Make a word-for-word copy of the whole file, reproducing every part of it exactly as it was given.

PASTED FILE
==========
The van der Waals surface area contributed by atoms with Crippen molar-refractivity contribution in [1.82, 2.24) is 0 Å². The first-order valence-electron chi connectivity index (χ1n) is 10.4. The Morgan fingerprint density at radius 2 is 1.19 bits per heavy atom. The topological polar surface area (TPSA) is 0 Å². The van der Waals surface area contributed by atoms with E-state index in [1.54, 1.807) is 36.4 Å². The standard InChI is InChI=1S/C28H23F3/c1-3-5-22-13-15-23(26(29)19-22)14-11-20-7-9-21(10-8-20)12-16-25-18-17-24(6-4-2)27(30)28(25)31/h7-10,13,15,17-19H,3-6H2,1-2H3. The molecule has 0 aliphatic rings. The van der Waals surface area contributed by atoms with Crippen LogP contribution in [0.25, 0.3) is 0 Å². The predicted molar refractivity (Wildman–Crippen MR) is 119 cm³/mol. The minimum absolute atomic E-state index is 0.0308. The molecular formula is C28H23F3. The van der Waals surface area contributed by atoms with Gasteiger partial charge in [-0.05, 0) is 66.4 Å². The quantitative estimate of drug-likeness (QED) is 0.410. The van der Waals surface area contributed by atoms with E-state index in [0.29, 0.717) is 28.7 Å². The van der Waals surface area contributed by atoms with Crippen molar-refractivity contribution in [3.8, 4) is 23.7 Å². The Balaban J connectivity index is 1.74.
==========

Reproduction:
The van der Waals surface area contributed by atoms with Crippen molar-refractivity contribution in [1.82, 2.24) is 0 Å². The first-order valence-electron chi connectivity index (χ1n) is 10.4. The Morgan fingerprint density at radius 2 is 1.19 bits per heavy atom. The topological polar surface area (TPSA) is 0 Å². The van der Waals surface area contributed by atoms with E-state index in [1.54, 1.807) is 36.4 Å². The standard InChI is InChI=1S/C28H23F3/c1-3-5-22-13-15-23(26(29)19-22)14-11-20-7-9-21(10-8-20)12-16-25-18-17-24(6-4-2)27(30)28(25)31/h7-10,13,15,17-19H,3-6H2,1-2H3. The molecule has 0 aliphatic rings. The van der Waals surface area contributed by atoms with Crippen LogP contribution in [0.25, 0.3) is 0 Å². The predicted molar refractivity (Wildman–Crippen MR) is 119 cm³/mol. The minimum absolute atomic E-state index is 0.0308. The molecular formula is C28H23F3. The van der Waals surface area contributed by atoms with Gasteiger partial charge in [-0.05, 0) is 66.4 Å². The quantitative estimate of drug-likeness (QED) is 0.410. The van der Waals surface area contributed by atoms with E-state index in [0.29, 0.717) is 28.7 Å². The van der Waals surface area contributed by atoms with Crippen molar-refractivity contribution in [3.8, 4) is 23.7 Å². The Balaban J connectivity index is 1.74.